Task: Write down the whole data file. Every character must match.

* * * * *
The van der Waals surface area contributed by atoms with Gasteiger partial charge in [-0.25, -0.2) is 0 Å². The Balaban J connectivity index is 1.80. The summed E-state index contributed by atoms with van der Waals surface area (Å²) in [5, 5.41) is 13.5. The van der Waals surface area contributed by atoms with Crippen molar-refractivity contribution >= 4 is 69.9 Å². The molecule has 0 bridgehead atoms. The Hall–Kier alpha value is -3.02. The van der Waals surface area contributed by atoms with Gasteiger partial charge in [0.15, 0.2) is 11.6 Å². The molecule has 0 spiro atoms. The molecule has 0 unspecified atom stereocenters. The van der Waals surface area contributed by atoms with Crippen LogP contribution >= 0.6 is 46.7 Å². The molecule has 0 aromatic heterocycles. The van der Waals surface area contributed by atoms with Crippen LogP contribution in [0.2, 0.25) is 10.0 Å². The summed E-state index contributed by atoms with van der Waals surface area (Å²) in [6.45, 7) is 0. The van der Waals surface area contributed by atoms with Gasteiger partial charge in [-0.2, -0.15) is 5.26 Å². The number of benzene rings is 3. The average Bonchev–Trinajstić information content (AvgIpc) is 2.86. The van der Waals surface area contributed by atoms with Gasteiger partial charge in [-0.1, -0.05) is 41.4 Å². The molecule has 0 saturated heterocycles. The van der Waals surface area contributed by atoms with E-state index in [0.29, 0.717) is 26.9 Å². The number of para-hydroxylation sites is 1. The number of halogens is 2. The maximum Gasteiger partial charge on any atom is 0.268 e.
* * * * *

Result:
The van der Waals surface area contributed by atoms with Gasteiger partial charge in [-0.25, -0.2) is 0 Å². The Balaban J connectivity index is 1.80. The summed E-state index contributed by atoms with van der Waals surface area (Å²) in [5, 5.41) is 13.5. The van der Waals surface area contributed by atoms with Crippen molar-refractivity contribution >= 4 is 69.9 Å². The molecule has 0 bridgehead atoms. The Hall–Kier alpha value is -3.02. The van der Waals surface area contributed by atoms with Gasteiger partial charge in [0.15, 0.2) is 11.6 Å². The molecule has 0 spiro atoms. The molecule has 0 unspecified atom stereocenters. The van der Waals surface area contributed by atoms with Crippen LogP contribution >= 0.6 is 46.7 Å². The molecule has 0 aromatic heterocycles. The van der Waals surface area contributed by atoms with Crippen LogP contribution in [0.2, 0.25) is 10.0 Å². The summed E-state index contributed by atoms with van der Waals surface area (Å²) in [6.45, 7) is 0. The van der Waals surface area contributed by atoms with Gasteiger partial charge in [-0.2, -0.15) is 5.26 Å². The number of benzene rings is 3. The average Bonchev–Trinajstić information content (AvgIpc) is 2.86. The van der Waals surface area contributed by atoms with Gasteiger partial charge in [-0.1, -0.05) is 41.4 Å². The molecule has 0 saturated heterocycles. The van der Waals surface area contributed by atoms with E-state index in [0.29, 0.717) is 26.9 Å². The number of para-hydroxylation sites is 1. The number of halogens is 2. The maximum Gasteiger partial charge on any atom is 0.268 e.